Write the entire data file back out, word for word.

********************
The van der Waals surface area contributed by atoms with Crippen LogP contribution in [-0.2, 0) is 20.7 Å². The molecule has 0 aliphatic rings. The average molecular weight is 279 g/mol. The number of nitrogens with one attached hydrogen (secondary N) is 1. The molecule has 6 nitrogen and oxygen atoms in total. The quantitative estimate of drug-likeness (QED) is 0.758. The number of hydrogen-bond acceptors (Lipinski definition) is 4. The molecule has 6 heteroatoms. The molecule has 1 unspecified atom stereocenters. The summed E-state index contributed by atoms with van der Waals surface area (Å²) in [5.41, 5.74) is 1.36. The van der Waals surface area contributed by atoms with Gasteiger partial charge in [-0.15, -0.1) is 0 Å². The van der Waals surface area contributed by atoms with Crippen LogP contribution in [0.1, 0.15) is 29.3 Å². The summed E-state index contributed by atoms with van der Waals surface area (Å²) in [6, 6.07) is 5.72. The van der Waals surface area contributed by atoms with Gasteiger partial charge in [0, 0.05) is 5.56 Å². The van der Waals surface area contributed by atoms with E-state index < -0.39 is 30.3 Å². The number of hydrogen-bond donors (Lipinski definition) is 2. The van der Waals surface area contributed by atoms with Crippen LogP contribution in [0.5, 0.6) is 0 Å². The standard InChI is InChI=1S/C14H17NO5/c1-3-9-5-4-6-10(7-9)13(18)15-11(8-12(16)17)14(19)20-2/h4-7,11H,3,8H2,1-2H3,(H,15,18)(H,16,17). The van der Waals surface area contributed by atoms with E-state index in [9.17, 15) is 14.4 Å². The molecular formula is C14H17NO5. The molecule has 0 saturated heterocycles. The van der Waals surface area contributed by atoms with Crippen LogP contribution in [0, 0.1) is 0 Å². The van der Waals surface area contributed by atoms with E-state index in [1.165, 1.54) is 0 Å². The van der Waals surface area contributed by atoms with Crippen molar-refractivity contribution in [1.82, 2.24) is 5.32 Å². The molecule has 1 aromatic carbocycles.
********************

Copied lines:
The van der Waals surface area contributed by atoms with Crippen LogP contribution in [-0.2, 0) is 20.7 Å². The molecule has 0 aliphatic rings. The average molecular weight is 279 g/mol. The number of nitrogens with one attached hydrogen (secondary N) is 1. The molecule has 6 nitrogen and oxygen atoms in total. The quantitative estimate of drug-likeness (QED) is 0.758. The number of hydrogen-bond acceptors (Lipinski definition) is 4. The molecule has 6 heteroatoms. The molecule has 1 unspecified atom stereocenters. The summed E-state index contributed by atoms with van der Waals surface area (Å²) in [5.41, 5.74) is 1.36. The van der Waals surface area contributed by atoms with Gasteiger partial charge in [-0.15, -0.1) is 0 Å². The van der Waals surface area contributed by atoms with Crippen LogP contribution in [0.1, 0.15) is 29.3 Å². The summed E-state index contributed by atoms with van der Waals surface area (Å²) in [6, 6.07) is 5.72. The van der Waals surface area contributed by atoms with Gasteiger partial charge in [0, 0.05) is 5.56 Å². The van der Waals surface area contributed by atoms with E-state index < -0.39 is 30.3 Å². The number of hydrogen-bond donors (Lipinski definition) is 2. The van der Waals surface area contributed by atoms with Crippen LogP contribution in [0.5, 0.6) is 0 Å². The standard InChI is InChI=1S/C14H17NO5/c1-3-9-5-4-6-10(7-9)13(18)15-11(8-12(16)17)14(19)20-2/h4-7,11H,3,8H2,1-2H3,(H,15,18)(H,16,17). The van der Waals surface area contributed by atoms with E-state index in [9.17, 15) is 14.4 Å². The molecular formula is C14H17NO5. The molecule has 0 saturated heterocycles. The van der Waals surface area contributed by atoms with Crippen LogP contribution in [0, 0.1) is 0 Å². The van der Waals surface area contributed by atoms with E-state index in [1.165, 1.54) is 0 Å². The van der Waals surface area contributed by atoms with Crippen molar-refractivity contribution in [1.82, 2.24) is 5.32 Å². The molecule has 1 aromatic carbocycles.